Looks like garnet to me?

  8. #8
    us
    Mar 2014
    Traveling US to work
    Current Equinox 600 Past Whites DFX Garret GTI 2500 and others Prospecting Minelab GPZ 7000 Past SD 2100 GP 3000 (retired)
    2,318
    1981 times
    All Types Of Treasure Hunting
    If its fluorescing green its a silicate. From the description I'd say you may have a nodule of rainbow obsidian. The coloration and description fit.
    Everyone Believes they have gold buried in the back yard... small wonder so few ever look for it.

  9. #9
    us
    Gold & Gem Prospector

    Nov 2012
    Western North Carolina
    Fisher GBII
    292
    267 times
    Prospecting
    Put a diamond tester on it and settle the question of whether a diamond or not. It does look like hematite.

  10. #10
    us
    Zach Powell

    Aug 2014
    Lexington, Kentucky
    27
    6 times
    Quote Originally Posted by Buckshotnc View Post
    Put a diamond tester on it and settle the question of whether a diamond or not. It does look like hematite.
    Problem is, I don't have the money to buy a diamond tester. That's why I came to this site.

  11. #11
    us
    Zach Powell

    Aug 2014
    Lexington, Kentucky
    27
    6 times
    Quote Originally Posted by PamDF View Post
    Looks like garnet to me?
    I know it is not garner because of it not being magnetic. Garnets usually have a slight magnetic pull.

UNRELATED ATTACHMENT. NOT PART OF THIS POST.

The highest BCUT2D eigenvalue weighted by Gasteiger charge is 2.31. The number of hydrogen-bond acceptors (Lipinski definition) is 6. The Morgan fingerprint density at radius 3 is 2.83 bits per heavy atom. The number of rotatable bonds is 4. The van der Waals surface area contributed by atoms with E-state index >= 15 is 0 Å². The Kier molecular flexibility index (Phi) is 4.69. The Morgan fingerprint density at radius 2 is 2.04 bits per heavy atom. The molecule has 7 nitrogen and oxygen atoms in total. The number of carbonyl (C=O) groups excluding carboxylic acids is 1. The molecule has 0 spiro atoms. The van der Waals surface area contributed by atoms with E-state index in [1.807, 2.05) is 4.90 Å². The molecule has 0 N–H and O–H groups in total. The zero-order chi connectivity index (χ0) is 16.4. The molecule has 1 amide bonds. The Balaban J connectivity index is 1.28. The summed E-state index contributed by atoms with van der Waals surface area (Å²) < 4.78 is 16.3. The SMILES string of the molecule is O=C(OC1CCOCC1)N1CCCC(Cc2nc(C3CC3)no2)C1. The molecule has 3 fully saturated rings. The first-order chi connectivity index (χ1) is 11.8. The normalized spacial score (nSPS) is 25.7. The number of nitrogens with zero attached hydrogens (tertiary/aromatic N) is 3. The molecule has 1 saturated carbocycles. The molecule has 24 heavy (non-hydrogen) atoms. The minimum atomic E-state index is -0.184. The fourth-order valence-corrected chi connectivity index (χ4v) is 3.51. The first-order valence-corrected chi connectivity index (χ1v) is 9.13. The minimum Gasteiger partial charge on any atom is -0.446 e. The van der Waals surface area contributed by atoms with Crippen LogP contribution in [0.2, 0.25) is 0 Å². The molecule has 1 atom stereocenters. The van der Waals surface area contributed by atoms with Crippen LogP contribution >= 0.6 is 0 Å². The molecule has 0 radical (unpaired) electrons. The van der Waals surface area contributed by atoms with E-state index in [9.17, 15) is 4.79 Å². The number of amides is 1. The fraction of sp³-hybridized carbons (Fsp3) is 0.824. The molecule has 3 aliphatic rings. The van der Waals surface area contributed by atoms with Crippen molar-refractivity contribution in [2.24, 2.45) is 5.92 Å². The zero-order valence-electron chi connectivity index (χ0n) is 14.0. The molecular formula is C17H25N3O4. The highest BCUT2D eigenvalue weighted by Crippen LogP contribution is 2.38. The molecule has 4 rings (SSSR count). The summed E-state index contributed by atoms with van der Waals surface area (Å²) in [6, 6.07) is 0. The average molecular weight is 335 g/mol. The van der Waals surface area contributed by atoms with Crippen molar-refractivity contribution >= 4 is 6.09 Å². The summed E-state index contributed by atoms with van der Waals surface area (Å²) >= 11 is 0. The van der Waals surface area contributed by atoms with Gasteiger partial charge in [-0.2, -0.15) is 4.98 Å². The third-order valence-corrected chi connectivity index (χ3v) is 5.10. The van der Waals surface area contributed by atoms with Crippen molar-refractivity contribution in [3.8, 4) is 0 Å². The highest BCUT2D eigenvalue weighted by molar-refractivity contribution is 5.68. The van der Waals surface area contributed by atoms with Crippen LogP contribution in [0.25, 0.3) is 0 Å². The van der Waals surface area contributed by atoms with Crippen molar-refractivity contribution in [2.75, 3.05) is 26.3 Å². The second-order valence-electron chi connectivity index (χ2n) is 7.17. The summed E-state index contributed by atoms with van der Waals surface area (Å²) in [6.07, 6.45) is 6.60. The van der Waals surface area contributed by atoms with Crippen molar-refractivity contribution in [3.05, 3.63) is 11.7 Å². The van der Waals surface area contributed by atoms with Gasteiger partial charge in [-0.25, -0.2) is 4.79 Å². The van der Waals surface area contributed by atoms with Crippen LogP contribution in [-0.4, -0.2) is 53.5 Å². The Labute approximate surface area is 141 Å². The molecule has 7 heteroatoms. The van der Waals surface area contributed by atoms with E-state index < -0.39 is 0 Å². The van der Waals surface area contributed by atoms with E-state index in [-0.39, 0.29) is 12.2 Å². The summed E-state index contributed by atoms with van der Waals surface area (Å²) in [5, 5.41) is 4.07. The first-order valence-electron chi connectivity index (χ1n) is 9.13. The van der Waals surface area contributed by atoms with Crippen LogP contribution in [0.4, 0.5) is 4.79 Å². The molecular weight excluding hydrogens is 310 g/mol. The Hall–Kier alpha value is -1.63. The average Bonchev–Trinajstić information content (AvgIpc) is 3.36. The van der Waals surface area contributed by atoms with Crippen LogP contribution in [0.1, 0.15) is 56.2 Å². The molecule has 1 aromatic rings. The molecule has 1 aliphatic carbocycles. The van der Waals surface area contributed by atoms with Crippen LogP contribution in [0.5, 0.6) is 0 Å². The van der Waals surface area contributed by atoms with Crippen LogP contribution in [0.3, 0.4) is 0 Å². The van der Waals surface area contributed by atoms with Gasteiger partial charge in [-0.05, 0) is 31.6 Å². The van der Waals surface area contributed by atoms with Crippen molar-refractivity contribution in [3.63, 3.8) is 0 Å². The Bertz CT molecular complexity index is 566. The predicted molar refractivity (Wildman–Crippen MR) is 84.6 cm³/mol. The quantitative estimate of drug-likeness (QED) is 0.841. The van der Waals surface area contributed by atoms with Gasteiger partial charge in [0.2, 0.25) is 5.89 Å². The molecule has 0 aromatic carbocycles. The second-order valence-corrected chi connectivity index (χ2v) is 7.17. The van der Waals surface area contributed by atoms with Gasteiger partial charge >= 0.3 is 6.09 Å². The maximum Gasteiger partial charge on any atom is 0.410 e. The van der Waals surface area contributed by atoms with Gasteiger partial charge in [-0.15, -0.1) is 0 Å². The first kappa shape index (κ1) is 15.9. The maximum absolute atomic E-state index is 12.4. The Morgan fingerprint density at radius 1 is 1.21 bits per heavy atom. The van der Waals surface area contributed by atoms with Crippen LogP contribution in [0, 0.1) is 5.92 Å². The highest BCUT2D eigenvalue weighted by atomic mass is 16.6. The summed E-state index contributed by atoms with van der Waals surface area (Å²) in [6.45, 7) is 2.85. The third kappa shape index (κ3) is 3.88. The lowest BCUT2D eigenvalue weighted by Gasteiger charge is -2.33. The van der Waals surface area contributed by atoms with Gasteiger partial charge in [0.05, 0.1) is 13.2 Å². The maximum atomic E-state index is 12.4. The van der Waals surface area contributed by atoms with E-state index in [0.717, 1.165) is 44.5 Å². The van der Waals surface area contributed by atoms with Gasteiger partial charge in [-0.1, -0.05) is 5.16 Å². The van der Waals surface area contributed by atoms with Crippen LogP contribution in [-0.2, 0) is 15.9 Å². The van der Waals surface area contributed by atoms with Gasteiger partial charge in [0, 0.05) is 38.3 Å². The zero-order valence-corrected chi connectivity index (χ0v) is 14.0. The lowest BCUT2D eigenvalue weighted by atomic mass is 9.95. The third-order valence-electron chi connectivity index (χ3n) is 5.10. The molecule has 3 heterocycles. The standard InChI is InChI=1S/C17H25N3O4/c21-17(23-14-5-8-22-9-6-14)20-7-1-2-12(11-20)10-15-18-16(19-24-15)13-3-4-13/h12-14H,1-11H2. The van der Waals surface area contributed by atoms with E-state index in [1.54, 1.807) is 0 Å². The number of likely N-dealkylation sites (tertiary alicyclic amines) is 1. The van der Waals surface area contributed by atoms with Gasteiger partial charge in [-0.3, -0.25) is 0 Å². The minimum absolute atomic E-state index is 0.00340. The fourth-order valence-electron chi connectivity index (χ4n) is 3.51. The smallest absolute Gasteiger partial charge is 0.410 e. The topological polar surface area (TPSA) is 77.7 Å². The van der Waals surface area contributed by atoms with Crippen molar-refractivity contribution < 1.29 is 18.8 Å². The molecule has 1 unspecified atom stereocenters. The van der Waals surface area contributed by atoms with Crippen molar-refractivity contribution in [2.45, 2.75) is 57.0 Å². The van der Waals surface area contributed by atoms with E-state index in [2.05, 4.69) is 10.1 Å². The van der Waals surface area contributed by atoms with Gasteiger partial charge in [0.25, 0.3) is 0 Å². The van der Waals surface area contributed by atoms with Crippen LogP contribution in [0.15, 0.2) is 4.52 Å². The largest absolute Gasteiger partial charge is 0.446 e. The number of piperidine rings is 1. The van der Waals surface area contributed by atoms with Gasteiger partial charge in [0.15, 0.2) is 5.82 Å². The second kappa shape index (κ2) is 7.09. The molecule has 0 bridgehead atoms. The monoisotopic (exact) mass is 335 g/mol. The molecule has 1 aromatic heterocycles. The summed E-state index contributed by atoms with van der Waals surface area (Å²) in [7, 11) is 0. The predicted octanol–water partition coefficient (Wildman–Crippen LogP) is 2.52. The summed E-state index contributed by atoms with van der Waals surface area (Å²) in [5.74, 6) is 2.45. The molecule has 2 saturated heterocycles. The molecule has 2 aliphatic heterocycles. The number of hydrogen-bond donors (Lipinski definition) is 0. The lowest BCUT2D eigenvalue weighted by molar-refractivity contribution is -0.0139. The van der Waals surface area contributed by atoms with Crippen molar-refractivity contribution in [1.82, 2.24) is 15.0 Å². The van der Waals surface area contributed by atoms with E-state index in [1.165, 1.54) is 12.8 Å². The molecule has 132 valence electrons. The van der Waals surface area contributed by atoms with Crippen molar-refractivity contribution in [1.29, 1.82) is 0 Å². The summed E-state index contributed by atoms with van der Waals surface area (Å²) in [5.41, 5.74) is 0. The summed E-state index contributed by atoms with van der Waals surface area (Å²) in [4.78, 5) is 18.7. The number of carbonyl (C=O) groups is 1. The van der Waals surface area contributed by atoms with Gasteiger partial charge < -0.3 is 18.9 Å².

12. #12
    us
    Zach Powell

    Aug 2014
    Lexington, Kentucky
    27
    6 times
    Quote Originally Posted by DDancer View Post
    If its fluorescing green its a silicate. From the description I'd say you may have a nodule of rainbow obsidian. The coloration and description fit.
    I actually have a sample of rainbow obsidian and know how it. Though silicates usually are able to scratched easily. But thanks for the suggestion.

  13. #13
    us
    Zach Powell

    Aug 2014
    Lexington, Kentucky
    27
    6 times
    Just to settle confusion. Hematite is way more fragile that this rock. Hematite contains ferrous metals and is easily picked up by magnets. Hematite also has a crystal structure, which this does not.

  14. #14
    us
    Brian T. Booth

    Feb 2013
    Glasgow KY
    Minelab: Eureka Gold
    299
    103 times
    All Types Of Treasure Hunting
    Quote Originally Posted by zak_0 View Post
    Just to settle confusion. Hematite is way more fragile that this rock. Hematite contains ferrous metals and is easily picked up by magnets. Hematite also has a crystal structure, which this does not.
    Hematite doesn't always show crystal structure. Especially if it were in a weathering environment. Naturally occurring hematite isn't magnetic. Not to wear normal magnets can have an effect. If you have a pice of hematite that's magnetic it's a synthetic.
    Clay Diggins likes this.

  15. #15
    us
    Jun 2011
    23
    2 times
    Take it to a local jewelry store, they will probably have a diamond tester available --- and if you ask nice can test quickly. Most high end Pawn shops will have one also.